Judge Merrick Garland was asked to define systemic racism, implicit bias and racism during the first day of his Senate confirmation hearing on Monday, and his answers laid out a stark contrast with the last Senate-confirmed attorney general from the Trump administration.
“I think it is plain to me that there is discrimination and widespread disparate treatment of communities of color and other ethnic minorities in this country. They have a disproportionately lower employment, disproportionately lower home ownership rates, disproportionately lower ability to accumulate wealth …,” Garland said, after being asked by Sen. John Kennedy, a Louisiana Republican, to define systemic racism.
Kennedy later asked Garland, “But how do you know what you know? … If you say an institution is systemically racist, how do you know what you know? Do you measure it by disparate impact, controlling for other factors? Or do you just look at the numbers and say the system must be racist?”
“Well, now you’ve asked me a slightly different question, which I think I have a slightly different answer for,” Garland responded. “The authority the Justice Department has to investigate institutions is to look for patterns or practices of unconstitutional conduct and if we find a pattern or practice of unconstitutional conduct, I would describe that as institutional racism within that institution. That may not be the perfect definition, but that’s what I would think.”
The exchange showed how Biden’s attorney general pick will lead the Department of Justice in a dramatically different direction than the course that has been charted over the last four years. Under the leadership of Jeff Sessions and William Barr, the department took a more limited role in reforming police departments accused of civil rights violations and Barr, on multiple occasions during last summer’s protests after the death of George Floyd, refused to recognize the role systemic racism plays in policing. While Garland has made prosecuting those accused of crimes during the Jan. 6 insurrection at the US Capitol his top priority, his answers to Kennedy showed Justice may take a more expansive role in civil rights cases in the years ahead.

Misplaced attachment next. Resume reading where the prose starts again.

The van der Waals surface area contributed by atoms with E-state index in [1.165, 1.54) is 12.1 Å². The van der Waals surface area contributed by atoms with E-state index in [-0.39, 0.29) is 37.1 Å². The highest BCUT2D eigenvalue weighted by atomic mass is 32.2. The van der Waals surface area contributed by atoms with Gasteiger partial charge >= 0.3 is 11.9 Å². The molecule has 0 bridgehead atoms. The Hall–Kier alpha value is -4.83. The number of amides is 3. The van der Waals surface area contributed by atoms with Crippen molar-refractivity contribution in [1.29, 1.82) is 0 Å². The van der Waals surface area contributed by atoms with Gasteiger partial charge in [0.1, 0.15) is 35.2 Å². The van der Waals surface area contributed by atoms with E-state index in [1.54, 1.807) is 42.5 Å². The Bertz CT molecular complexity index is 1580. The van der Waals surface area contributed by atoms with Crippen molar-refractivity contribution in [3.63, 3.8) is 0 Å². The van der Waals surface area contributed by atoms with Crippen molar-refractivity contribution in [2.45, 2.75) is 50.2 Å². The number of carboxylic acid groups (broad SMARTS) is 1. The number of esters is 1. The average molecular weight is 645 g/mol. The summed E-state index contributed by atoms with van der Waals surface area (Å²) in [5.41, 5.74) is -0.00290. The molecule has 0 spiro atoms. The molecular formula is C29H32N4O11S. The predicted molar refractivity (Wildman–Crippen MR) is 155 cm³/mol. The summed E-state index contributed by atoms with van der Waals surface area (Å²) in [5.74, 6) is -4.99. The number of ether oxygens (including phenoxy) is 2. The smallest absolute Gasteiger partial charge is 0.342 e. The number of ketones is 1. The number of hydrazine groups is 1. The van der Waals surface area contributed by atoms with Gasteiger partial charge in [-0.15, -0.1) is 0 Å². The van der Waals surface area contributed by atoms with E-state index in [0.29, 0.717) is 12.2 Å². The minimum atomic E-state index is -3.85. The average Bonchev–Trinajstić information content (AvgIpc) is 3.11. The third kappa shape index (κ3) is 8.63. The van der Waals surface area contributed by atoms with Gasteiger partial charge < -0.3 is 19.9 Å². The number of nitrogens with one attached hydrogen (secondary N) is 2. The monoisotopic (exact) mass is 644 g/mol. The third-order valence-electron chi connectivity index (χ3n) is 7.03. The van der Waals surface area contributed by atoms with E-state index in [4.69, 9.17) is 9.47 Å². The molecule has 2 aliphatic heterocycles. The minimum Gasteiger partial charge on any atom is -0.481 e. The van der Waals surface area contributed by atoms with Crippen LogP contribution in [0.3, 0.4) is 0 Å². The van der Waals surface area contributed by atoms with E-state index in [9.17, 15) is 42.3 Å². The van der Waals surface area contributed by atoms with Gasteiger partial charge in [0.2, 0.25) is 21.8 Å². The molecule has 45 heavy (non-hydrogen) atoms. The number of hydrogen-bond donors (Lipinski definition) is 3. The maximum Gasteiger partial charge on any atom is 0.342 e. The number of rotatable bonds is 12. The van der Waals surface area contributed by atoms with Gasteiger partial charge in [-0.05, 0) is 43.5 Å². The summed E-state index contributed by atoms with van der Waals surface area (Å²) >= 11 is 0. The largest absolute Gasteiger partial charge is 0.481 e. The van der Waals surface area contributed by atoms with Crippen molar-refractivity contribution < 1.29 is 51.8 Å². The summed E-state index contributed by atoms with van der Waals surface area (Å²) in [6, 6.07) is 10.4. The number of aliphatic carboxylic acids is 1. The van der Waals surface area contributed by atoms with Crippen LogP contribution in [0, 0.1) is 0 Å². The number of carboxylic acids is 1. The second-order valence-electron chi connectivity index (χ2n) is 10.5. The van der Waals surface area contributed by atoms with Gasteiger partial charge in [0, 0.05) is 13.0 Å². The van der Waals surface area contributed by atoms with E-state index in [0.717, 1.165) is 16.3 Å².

Here’s a reminder on what Barr has said about it: Garland’s answers during his exchange with Kennedy were sharply different than one of his high-profile predecessors, who faced similar questions last summer in the throes of the summer uprisings that occurred throughout the country on the heels of the death of George Floyd.
At that time, Barr testified before the House Judiciary Committee and denied the existence of systemic racism in police departments.
Barr was pressed during that hearing by Rep. Sheila Jackson Lee, a Democrat from Texas, about his repeated denials of institutional and systemic racism in police departments, which she said have “plagued so many.”
“I don’t agree that there’s systemic racism in the police departments generally in this country,” Barr said in that hearing.
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